Keep Your Brand Promise Clear

By Chuck Sink | November 21, 2023

Your Brand Promise at Ground Level

Does your brand promise too much? One of the most repeated rules of marketing is to sell the good result, not the product. Rather than extoll product features and service excellence, show and tell consumers how their life gets better as a result of a purchase. This idea can be taken too far. Messages can become too abstract or even dreamy and lose practical implications.

Your website’s homepage is your brand central! It’s easy to spot over-the-top brand strategies when a new website is launched. You’ll often see a picture of an idyllic scene, or people enjoying life, supposedly implying that a product makes everything better. A visitor might think, “…is this a home designer, a travel agent, an upscale furniture store, or a building supplier…?”, and search again for what they really need – a hardware store with a lumber yard, for example.

Your opening homepage message should be exactly what your customers need from you in a crystal clear and attractive light. Avoid leading with the ultimate lifestyle aspirations of people who happen to use your products & services. Of course, you should show happy results liberally where appropriate, but by all means be crystal clear about the deliverables that your customers want.

Use a Johnson Box!

Have you ever heard of a “Johnson box?” Bear with me here. The Johnson box is the area of an advertisement or direct mail piece that basically says, “Here’s what you want right now!” It’s that one bold headline, or maybe a framed word, or a clear picture with a bold caption. It closes the deal without the need for a bunch of descriptive copy. It’s the secret to better advertising and more conversions.

A website’s top image is the Johnson box of your brand. How can you tell the visitor they’ve come to the right place if indeed they are actually a business prospect searching for the right supplier? If you go too high in aspirational messaging, you may lose customers who just want what they want and know immediately they’ve found it! They are not interested in being inspired or educated, just supplied.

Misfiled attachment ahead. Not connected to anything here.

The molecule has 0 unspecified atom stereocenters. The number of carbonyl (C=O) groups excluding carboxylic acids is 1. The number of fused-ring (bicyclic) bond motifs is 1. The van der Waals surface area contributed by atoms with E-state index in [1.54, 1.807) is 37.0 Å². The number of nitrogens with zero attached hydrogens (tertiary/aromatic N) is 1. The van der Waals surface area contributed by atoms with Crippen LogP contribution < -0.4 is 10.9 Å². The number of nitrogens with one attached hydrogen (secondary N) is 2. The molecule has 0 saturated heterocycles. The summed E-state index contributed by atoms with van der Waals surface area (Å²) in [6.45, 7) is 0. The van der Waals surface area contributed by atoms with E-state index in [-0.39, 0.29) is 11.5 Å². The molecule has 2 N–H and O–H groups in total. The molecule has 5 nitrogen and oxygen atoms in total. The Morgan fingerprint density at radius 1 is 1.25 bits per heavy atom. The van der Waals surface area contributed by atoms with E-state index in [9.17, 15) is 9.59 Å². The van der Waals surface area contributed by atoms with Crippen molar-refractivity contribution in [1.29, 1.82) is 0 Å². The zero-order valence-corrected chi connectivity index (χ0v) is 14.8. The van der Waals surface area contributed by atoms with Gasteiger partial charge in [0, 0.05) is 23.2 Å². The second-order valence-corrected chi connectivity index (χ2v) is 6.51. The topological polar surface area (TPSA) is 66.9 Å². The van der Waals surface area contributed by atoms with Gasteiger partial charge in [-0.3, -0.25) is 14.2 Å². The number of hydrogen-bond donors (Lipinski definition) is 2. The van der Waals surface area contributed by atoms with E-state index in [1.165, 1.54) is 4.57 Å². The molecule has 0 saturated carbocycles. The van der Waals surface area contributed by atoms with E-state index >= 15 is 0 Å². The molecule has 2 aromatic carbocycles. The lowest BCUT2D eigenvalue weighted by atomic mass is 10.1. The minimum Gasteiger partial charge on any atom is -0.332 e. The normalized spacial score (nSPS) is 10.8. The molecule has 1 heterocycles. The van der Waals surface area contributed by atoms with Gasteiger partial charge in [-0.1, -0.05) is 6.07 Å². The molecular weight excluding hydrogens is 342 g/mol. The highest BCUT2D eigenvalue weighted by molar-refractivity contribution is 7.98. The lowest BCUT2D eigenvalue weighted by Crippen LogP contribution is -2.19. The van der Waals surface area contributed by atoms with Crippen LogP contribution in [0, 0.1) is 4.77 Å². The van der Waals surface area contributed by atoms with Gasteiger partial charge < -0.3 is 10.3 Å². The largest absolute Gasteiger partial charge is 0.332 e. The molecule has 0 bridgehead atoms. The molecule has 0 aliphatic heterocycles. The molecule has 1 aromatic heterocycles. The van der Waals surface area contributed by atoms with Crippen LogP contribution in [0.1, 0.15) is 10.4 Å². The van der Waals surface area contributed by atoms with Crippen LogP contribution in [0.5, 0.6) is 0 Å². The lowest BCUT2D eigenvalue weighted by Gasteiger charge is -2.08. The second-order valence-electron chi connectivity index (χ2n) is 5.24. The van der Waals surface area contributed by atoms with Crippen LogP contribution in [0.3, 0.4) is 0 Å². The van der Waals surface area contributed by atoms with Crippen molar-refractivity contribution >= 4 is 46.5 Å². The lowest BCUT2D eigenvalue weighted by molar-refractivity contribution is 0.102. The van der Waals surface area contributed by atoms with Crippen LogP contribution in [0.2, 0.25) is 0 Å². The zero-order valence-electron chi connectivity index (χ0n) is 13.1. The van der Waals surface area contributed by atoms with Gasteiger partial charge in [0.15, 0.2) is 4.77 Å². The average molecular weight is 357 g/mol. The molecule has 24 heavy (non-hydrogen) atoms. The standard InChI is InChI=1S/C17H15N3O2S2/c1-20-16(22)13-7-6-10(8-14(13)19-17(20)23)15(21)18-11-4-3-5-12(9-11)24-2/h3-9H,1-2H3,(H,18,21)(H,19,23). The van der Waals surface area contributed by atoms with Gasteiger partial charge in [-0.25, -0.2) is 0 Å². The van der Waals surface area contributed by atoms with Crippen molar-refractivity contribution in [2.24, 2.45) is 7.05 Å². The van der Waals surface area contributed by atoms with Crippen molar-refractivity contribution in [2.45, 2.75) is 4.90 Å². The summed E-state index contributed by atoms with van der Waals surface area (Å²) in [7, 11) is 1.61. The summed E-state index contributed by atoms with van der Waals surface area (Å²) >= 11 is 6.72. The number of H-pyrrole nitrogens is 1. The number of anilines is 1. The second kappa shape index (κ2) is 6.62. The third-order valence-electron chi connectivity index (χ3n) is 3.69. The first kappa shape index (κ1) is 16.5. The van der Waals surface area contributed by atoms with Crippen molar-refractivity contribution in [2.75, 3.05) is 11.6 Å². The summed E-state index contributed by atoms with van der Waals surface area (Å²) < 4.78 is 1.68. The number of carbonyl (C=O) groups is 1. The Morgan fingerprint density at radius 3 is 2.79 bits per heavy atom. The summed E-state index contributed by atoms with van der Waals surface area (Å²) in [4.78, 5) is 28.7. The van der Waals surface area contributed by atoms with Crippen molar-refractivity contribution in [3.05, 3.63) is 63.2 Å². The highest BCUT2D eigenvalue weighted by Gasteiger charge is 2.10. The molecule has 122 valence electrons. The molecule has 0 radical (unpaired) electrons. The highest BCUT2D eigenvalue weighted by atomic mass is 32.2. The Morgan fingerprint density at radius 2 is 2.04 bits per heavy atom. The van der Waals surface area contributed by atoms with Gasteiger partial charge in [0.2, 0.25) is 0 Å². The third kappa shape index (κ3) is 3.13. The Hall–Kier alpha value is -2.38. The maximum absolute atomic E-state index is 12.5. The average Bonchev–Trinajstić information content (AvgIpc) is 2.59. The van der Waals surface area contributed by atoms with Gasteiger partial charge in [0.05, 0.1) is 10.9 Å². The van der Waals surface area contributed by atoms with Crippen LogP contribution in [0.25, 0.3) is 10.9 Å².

What’s Your Brand Promise?

The images and themes that underlie your company, products and service messages will deliver your brand promise in a way that sinks in after your audience learns your primary category and offerings. It should be written into your headlines and copy, and it can live nicely in the About section of your website.

And just how do you define your brand promise? In words, it’s really the same as your positioning statement – a concise and distilled value proposition. It sums up the value that you promise to deliver to every customer.

In action, it’s manifest in your daily operations and customer service. Your loyal customers come back because they believe they will get from you what’s promised. And they are confident to refer their friends to you. So, now I give you the secrets to create your ideal brand promise.

To be effective, your brand promise must be:

  1. Simple and memorable – be comfortable with it.
  2. Easily understood – distinguished from competition.
  3. Credible – it delivers as promised.
  4. The sole occupier of your niche position – you own it!
  5. Believable – what are the real reasons to believe?
  6. Supportive of growth – plenty of people can identify with it and like it.

Work on what you promise your customers. Then deliver the experience to them. And by all means, get the message out! We can help you with that.

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